India may have to help resolve Nepal’s constitutional conundrum 

India may have to help resolve Nepal’s constitutional conundrum 
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logoSaturday, 10 June 2017

India, which has always played a critical role in Nepalese politics, may have to play a role in helping the new Government of Nepal headed by Nepali Congress (NC) Leader Sher Bahadur Deuba to meet his constitutional obligation to hold the local bodies’ elections on 28 June, and provincial and federal elections by January 2018.

More specifically, India could help clear the stumbling block put by the Madhesis, a large community of Indian origin people living in the thickly populated Terai or plains region of Nepal. Untitled-4

The Madhesis, who feel discriminated against under the new constitution and want it amended to increase their representation in the elected bodies and in the Government, boycotted the first phase of the local body elections held in three provinces on 14 May and have threatened to boycott the second and the last phase of the polls to be held in four provinces on 28 June also, if their demands for constitutional amendments are not met before that.

The Madhesi boycott of the second phase could have a telling effect on the political prospects of the India-friendly Nepali Congress-Communist Party of Nepal (Maoist Centre) alliance, NC-CPN (MC) alliance for short, which is running the Government now.

But the man directly affected will be the NC Chief, Sher Bahadur Deuba, who took over as Prime Minister from his coalition partner, CPN-(MC) Chief, Pushpa Kalmal Dahal alias Prachanda, this Wednesday.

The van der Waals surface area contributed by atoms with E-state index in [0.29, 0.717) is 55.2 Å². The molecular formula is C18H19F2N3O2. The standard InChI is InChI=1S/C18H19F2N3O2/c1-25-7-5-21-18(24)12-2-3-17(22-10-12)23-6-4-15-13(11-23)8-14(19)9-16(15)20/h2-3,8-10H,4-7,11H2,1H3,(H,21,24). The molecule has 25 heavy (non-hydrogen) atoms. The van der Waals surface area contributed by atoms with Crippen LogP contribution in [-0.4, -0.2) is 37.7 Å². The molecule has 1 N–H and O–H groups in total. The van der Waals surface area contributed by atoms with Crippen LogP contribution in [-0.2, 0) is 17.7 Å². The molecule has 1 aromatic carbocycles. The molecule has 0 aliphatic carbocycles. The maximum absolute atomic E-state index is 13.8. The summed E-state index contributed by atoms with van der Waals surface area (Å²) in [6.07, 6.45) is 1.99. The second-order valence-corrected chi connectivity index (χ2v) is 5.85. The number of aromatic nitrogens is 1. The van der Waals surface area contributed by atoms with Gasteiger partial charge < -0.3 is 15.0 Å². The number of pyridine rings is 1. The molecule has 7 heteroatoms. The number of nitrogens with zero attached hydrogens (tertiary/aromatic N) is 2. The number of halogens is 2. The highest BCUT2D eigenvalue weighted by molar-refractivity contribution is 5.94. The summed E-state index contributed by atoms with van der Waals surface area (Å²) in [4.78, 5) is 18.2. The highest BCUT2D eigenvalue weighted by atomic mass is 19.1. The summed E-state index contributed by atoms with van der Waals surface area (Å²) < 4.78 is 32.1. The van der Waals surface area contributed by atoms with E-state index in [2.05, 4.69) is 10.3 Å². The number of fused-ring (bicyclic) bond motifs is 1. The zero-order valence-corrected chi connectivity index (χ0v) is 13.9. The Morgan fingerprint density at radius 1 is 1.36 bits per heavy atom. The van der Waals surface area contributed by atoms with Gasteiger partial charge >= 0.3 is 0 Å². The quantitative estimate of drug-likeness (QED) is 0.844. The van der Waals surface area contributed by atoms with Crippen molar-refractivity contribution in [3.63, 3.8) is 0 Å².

In case of a boycott, the pro-Chinese CPN (Unified Marxist Leninist) or CPN (UML) for short, led by K.P. Sharma Oli, will gain. If that happens, the political clout of CPN (UML) will increase to help it put up a good fight in the parliamentary elections in early 2018.

The pro-Chinese party had already emerged as a powerful force in the first phase of the local body elections. It topped the list, though it was second if the seats secured got by the coalition partners, NC and CPN (MC), are combined.

Madhesi participation in the second phase will upset the CPN (UML)’s chances. There are Madhesi parties to vote for, but many Madhesis may vote for NC or CPN (MC) as these parties have been amenable on the question of constitutional changes and are also friendlier to India than the CPN (UML).

In fact, the CPN (UML) has out rightly rejected further constitutional amendments to satisfy the Madhesis. That party also looks at the Madhesis as India’s proxies in Nepal and is hostile to their political and economic demands.

If any party can persuade the Madhesis to participate in the June 28 polls, it is India. India had supported them in their earlier agitations over the last few decades. However, this is not an easy task as India had tried to get them to participate in the first phase and failed. The Madhesi parties strongly felt that unless they put heavy political pressure on the main Nepalese political parties, their demands will never be met.